4ft x 4ft cutting area with a waterbed. End cost, about $3,000
Some might consider it overkill but with a large tank of water sitting on it I wanted all the strength I could have.
I takes awhile to cut everything before beginning to weld.
I made the gantry out of aluminum because you don't want bearings riding on a painted surface and with all that water unpainted steel would rust.
The place where I bought the steel also had end caps which is lucky because I originally planned to weld all the ends shut to keep out water. these easily shave 40 hours off the project.
Much like any good CNC machine it is important everything is as square as possible.
This is the center of the bed, everything is based around this piece.
It's starting to show it's true size here.
The double sides are to support the weight on the legs and to hold the gantry arms.
The pieces needed to make all the joining plates for each axis
Welding up the pieces for the X and Y axis.
Making sure everything is going according to plan based on my brain blueprint. first I spot weld everything then go back and fill in the welds.
Here you can see how the motor drops in next to the side of the aluminum arm.
Red isn't my favorite color but I wanted a strong bold color since these pieces move the most and are the closest to the human which is made of tender and delicious flesh.
This is what the motor engage against.
I love this stuff. VHB "Very High Bond" This is what I used to attach the rack gear to the aluminum side so the gear on the motor could engage it.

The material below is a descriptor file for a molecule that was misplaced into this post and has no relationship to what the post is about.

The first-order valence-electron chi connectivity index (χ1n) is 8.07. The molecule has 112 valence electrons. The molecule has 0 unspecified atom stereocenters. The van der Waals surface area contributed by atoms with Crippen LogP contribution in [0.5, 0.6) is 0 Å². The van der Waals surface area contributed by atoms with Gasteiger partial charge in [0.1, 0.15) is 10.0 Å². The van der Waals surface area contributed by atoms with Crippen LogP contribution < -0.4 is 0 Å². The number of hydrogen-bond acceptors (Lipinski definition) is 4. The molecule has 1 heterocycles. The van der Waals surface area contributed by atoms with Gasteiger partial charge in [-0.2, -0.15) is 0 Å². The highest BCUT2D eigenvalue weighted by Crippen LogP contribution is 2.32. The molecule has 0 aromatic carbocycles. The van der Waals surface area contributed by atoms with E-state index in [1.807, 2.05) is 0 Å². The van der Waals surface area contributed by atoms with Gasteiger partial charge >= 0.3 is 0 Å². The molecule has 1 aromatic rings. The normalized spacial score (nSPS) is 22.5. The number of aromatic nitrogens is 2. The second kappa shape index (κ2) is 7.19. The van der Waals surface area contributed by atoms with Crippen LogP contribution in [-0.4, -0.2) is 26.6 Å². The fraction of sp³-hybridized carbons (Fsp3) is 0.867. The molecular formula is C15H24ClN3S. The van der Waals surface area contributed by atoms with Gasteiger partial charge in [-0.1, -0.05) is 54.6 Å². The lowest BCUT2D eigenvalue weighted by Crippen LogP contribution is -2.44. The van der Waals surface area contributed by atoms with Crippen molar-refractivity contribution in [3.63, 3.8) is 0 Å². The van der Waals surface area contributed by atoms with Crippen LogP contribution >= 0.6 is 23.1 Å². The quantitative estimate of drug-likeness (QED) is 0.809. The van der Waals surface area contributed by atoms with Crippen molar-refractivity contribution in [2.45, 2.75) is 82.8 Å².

Motor mounts, axis tied together, drag chain mounted, lacing bars, end stops, painted.
Now you can see how it is going to move along each axis.
When in a metal shop I always grab some of each kind, they save you tons of time making your own.
I made a mount out of welding tabs since my welder won't handle aluminum.
Drag chain installed and it's really beginning to look like the final product.
I needed a Z-axis and I found this used linear rail on eBay for $30. Major score!
It's cheap, there will be a waterbed on top, save a buck where you can.
After this project was done she liked sleeping under it.
The default test pattern in Mach3 is a roadrunner. So I taped a sharpie to the side to see how the machine was responding.
This is galvanized steel. Seriously, never weld this stuff without a full oxygen mask, it's some serious poison.
Now when I want to change out the water in the bed I can hook up the hose and let gravity do the rest.
I needed a way to hold the slats up in the water bed so I took some welding tabs and made these rails to hold them
Bought some flat bar stock and just cut it down and drop it in, cheapest material bed I've ever made.
Checking for leaks
This has a contact closure that I use to make the computer turn the plasma on and off with Gcode.
Low end controller but for a budget project it can handle everything for under $100
OK, now I'm just showing off. I figured out how to drive the CNC with a PS3 controller.
I got one working, why not the other?
I'm very happy with the final product.